An independent review of the Money Advice Service that has now been confirmed by the Treasury must examine whether it should exist as a statutory body and also if its statutory arrangements are “sufficiently robust”, according to Andrew Tyrie.
On Friday (30 May), Andrew Leadsom, the economic secretary to the Treasury, announced the launch of the much-anticipated review of Mas, to be led by Christine Farnish, who was previously chief executive of the National Association of Pension Funds.
However, Mr Tyrie, chairman of the influential Treasury Select Committee which earlier succeeded in its call for the review to be independent of the government, said that the terms of reference “appear to omit several important issues”.
In particular, he said the review must assess the service’s statutory status and examine whether its governance arrangements are “robust”.
He said: “The announcement today of an independent review of the Money Advice Service, as requested by the Treasury Committee, is welcome.
“The terms of reference, however, appear to omit several important issues from the scope of the review, including whether the Mas should exist as a statutory body, and whether its governance arrangements are sufficiently robust.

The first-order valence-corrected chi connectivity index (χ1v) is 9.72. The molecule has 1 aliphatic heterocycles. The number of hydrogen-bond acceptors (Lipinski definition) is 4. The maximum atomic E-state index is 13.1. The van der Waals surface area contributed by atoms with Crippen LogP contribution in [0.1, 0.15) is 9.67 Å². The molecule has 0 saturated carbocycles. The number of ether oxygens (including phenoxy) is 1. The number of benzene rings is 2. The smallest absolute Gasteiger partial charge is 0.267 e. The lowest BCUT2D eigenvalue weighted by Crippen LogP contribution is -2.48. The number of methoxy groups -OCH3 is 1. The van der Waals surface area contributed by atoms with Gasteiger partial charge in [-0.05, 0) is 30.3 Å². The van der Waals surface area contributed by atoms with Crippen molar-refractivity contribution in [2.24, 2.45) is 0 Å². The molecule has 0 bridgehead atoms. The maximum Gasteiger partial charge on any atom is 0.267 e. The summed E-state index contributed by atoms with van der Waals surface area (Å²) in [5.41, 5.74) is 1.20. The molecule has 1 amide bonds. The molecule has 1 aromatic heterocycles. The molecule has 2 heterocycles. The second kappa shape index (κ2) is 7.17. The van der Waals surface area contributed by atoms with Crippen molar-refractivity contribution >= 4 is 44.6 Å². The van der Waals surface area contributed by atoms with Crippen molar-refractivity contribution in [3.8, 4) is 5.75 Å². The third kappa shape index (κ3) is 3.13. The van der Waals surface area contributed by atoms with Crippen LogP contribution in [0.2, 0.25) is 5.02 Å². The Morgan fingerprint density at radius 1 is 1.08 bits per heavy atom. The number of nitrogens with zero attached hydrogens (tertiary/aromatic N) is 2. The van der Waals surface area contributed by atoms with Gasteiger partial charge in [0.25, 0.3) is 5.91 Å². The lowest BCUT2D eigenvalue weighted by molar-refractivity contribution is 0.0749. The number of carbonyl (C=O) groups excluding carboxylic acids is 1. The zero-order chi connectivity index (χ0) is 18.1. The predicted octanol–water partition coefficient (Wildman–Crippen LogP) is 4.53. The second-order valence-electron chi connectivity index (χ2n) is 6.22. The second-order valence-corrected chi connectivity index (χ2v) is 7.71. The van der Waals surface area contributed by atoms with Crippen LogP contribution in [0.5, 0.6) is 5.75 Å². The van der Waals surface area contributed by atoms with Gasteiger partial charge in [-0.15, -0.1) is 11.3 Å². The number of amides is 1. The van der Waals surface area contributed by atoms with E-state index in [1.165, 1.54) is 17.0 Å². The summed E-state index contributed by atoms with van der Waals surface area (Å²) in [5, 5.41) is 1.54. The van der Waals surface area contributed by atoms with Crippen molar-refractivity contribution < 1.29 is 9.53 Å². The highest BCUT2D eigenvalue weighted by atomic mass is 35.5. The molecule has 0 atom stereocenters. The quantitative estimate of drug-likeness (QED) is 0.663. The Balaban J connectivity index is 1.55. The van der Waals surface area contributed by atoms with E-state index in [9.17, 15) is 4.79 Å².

“Clarification is needed, before the reviewer starts her work, that the Treasury expects her to examine these issues.”
The Treasury said the review will “make an assessment of the need for consumer education and advice, including how this may evolve” and what Mas’s role should look like in the wider education and advice landscape.
It will also assess how effectively and efficiently Mas is meeting this need through its current approach and delivery models. The review will also recommend any changes to Mas’s approach and delivery models “that would enable it to better meet this need”.
In April 2013, the Treasury said it will undertake a two-year review of Mas between 2013-2015 to assess its continuing suitability after a period of intense scrutiny for the organisation.
In a framework document agreed between Mas, the Financial Conduct Authority and HM Treasury, the Treasury confirmed it would subject Mas to regular reviews and would constantly assess its key objectives.
Mr Tyrie previously said that an independent review, rather than a Treasury-led review, was “essential”.
Ms Farnish described Mas’s independent review as “timely in view of the considerable public interest and debate around the service, the new regulatory framework and the government’s recent announcement on pensions”.
She said: “I will be taking a thorough look at Mas, including what it does and how effective it has been in meeting consumer need to date, and I will recommend any changes that would better enable it to meet this need.
“I will report to Ministers by Christmas and look forward to hearing from all stakeholders with an interest in helping ensure consumers are more savvy about managing their money and getting a better deal from financial services markets. I will be publishing a call for evidence very shortly.”